(Perris, CA, July 28, 2017) Carl Wuersch, CEO of the Southern California Fair, is pleased to announce that legendary motorcycle racer Sammy Tanner has been named “Grand Marshal” of the October 7th American Flat Track Final. The race will take place at Perris Auto Speedway during the 104th Annual Southern California Fair on the SoCal Fair and Event Center.
A native of Texas, Tanner began racing motorcycles as a youngster and he carved out not only a very successful career as a racer, but as a showman as well. In the 1960’s, his name was synonymous for winning and by the time his legendary career had ended, he had amassed over 400 victories. Among them was seven Grand National triumphs. Included in the GN wins were four at the track he first came west to race on, legendary Ascot Park in Gardena, California. He was the only rider to win Nationals at Ascot on two different bikes (BSA and Triumph). Another of his seven first place GN finishes was on the famous Springfield mile aboard a BSA in 1964.

“Sammy is going to be our Grand Marshal for the American Flat Track Final,” Wuersch said. “It will make a great show for us to have him here. When I made up the list of people I thought we would ask, he was at the very top. I have known him a lot of years. I think everybody pretty much knows Sammy Tanner. He is a name in the industry that is tops and he was a sensational rider. His career as a racer ended years ago, but he has stayed involved with the sport and has always tried to make it better.”
In addition to his prowess as a Flat Track racer, Tanner also had a few goes at road racing and speedway. He dabbled in sprint cars in 1959 and seven years later was lined up to drive for now National Sprint Car Hall of Fame car owner, Bruce Bromme Sr. However, seeing a fiery sprint car crash at Springfield changed his mind.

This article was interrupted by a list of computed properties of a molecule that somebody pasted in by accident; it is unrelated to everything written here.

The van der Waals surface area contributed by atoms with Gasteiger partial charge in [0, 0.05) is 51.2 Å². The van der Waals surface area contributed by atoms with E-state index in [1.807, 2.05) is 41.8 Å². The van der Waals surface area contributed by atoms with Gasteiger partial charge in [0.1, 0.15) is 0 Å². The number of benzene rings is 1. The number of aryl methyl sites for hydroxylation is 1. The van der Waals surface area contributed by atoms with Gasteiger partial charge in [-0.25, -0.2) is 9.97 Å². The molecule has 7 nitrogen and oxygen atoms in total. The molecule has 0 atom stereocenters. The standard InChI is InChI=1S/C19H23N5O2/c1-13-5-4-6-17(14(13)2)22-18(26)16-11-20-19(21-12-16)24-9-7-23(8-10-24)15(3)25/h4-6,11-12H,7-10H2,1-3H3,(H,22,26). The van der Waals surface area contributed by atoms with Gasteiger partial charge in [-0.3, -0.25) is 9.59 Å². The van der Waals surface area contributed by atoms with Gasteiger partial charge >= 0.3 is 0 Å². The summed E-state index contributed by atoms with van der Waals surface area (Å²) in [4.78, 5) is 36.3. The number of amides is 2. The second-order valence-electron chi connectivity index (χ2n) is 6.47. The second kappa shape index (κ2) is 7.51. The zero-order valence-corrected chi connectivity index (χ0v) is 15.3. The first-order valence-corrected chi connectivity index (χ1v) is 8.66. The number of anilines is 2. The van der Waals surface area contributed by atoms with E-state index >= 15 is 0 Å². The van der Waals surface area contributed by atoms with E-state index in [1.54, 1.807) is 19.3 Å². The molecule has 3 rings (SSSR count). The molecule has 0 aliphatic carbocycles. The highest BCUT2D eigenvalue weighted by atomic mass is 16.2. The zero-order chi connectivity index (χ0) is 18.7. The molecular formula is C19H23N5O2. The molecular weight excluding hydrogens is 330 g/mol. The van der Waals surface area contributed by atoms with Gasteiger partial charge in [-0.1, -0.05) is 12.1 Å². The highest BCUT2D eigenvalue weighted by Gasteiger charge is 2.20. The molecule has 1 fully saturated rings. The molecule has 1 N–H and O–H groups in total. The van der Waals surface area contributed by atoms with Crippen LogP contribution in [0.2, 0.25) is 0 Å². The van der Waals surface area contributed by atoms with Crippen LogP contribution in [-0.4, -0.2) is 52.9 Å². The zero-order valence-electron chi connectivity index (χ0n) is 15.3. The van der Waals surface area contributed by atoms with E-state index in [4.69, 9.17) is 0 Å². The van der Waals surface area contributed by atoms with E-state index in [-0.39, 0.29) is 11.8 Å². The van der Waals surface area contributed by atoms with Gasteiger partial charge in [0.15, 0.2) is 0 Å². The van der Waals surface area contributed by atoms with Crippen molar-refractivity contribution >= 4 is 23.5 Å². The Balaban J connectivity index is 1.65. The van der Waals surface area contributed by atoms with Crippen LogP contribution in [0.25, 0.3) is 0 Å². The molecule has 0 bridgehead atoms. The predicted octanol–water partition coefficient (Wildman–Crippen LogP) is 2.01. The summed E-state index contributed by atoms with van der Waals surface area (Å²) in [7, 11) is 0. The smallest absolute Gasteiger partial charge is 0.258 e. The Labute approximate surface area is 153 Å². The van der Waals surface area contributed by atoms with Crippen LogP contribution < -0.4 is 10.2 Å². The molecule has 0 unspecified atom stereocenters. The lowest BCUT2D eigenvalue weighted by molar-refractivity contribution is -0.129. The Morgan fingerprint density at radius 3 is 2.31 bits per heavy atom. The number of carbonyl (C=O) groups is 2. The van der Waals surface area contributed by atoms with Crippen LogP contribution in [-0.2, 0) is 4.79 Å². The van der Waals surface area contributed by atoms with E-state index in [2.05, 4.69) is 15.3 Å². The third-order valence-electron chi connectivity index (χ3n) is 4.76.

Always the entertainer, Tanner never raced the Bromme sprinter, but he did race against a sprint car in a rather rare event. It was a special match race that pitted Tanner on his motorcycle against rough and tumble Don Hawley who was driving a sprint car. Tanner had another motorcycle racer booked to take on Hawley, but when he could not get insurance on the other rider, he went ahead and did it himself.
These days Tanner is still busy working with and supporting racers of the two-wheeled and four-wheeled varieties. He has been an Arai Helmet distributor since 1979 and has helped thousands of racers realize their racing dreams. Tanner’s website can be reached at the following link:
Tickets for the race, which will feature the best flat track racers from across North America and which could well decide the AFT 2017 championships, are already on sale online. Reserved seats for the race are $20.00 and include a free ticket to the annual fair. General admission tickets are $5.00 and require the purchase of a $10.00 fair admission ticket. Advance tickets for the historic race are available 24-hours a day by clicking on the following link:
Fans who ride a motorcycle to the race will receive free parking on the fairgrounds.
The race will be the first National in Southern California staged on anything, but a horse racing track since Ascot closed in 1990. On race day, gates will open at 11:00 AM and open practice will begin around 1:00 PM. Qualifying will be at 5:00 and the first race will roll off the line at 7:00.
The American Flat Track Series, which matches the top Flat Track racers on oval and TT tracks, opened the campaign at Daytona International Speedway in March and will feature races in 13 different states in 2017. Fans can get a sneak peek at the exciting action they will see in October at the fair by watching previous rounds on NBSCN.
Before and after the race, fans will be able to enjoy a day and night at the Southern California Fair that will include carnival rides, great fair food, livestock, midway games, music, displays and more.